"As for state issues - that's always in conjunction with the relevant state guild," BA's Watson says. "We certainly help our guilds to tell the story of job creation going on with small brewers and how raising the state excise tax could jeopardize that."
That said, both federal and state beer excise taxes are only part of the broader equation. Washington state imposes a beer excise tax of 26 cents per gallon - more than three times that of neighboring Oregon - yet has more than 300 breweries and nearly 6 per capita (sixth-best in the country). Having friendly laws governing beer sales and distribution in a state with a long craft beer history and mature base of drinkers tends to offset costs a bit. The same applies in Illinois, where a 23-cent state excise tax is enhanced by an additional 29-cent tax in Chicago and 9-cent tax in surrounding Cook County. However, there are 66 breweries in Chicago itself and more than 100 in the surrounding suburbs. That's more than the brewery count in all of neighboring Indiana, where beer excise taxes are a flat 12 cents.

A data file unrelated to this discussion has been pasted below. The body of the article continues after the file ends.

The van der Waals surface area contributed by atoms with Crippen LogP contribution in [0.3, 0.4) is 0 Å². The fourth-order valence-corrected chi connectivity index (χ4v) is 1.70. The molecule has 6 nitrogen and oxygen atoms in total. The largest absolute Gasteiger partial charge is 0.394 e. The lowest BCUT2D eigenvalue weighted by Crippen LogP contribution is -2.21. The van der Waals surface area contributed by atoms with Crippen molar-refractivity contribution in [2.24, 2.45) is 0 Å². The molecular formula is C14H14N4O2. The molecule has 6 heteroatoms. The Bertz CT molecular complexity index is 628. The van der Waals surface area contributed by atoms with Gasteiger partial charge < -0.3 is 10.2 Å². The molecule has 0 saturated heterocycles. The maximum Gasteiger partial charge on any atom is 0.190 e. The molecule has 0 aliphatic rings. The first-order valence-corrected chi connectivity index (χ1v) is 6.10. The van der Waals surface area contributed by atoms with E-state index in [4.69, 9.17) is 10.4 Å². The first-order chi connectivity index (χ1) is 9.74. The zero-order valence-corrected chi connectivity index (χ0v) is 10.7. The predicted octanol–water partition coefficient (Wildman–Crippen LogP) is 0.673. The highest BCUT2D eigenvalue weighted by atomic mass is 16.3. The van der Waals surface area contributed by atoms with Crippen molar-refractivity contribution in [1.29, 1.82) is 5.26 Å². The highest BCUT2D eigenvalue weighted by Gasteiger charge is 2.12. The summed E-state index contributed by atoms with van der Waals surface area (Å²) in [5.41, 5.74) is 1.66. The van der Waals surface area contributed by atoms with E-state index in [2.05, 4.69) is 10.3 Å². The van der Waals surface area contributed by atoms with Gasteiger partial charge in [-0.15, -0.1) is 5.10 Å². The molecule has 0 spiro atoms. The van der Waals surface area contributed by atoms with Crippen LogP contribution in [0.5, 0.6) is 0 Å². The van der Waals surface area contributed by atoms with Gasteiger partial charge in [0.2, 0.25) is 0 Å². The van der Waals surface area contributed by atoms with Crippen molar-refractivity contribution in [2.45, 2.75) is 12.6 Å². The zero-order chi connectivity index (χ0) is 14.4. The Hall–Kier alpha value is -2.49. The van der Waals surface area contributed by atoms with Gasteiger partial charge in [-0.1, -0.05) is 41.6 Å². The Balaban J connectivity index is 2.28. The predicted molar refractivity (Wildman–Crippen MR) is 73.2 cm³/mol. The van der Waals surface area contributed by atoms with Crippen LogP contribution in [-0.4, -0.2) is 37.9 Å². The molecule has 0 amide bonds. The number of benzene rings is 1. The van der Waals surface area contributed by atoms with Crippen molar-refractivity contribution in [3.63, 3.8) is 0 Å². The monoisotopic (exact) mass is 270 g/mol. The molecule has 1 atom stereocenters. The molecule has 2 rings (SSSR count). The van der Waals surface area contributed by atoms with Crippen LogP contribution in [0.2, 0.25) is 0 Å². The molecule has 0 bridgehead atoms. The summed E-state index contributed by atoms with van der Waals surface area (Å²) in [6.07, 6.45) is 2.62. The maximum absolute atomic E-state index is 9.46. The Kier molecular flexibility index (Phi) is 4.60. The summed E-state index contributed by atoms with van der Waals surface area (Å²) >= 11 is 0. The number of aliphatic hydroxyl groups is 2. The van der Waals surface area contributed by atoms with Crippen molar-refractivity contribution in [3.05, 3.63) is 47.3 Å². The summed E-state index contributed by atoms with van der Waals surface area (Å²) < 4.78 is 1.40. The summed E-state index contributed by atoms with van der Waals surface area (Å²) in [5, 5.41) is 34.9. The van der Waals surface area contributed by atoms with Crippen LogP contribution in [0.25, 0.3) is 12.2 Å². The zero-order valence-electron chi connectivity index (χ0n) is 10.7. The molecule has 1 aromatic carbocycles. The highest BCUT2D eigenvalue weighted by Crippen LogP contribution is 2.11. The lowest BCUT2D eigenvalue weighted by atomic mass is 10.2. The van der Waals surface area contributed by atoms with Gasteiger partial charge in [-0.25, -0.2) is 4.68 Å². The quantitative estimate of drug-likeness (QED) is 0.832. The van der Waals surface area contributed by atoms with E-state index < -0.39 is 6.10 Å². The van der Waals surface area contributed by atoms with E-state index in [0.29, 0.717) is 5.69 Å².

Beer excise taxes, laws governing sales and distribution, and a passionate base of both local brewers and drinkers willing to lobby for changes to both of the above all play a role in making a great beer experience. While it would be nice if it cost you less to drink a beer, there are greater forces influencing the price of every bottle or can you drink than the 2 to 5 cents that Uncle Sam tacks on to each serving.
Jason Notte is a freelance writer based in Portland, Ore. His writing has appeared in The New York Times, The Huffington Post and Esquire. Follow him on Twitter @Notteham.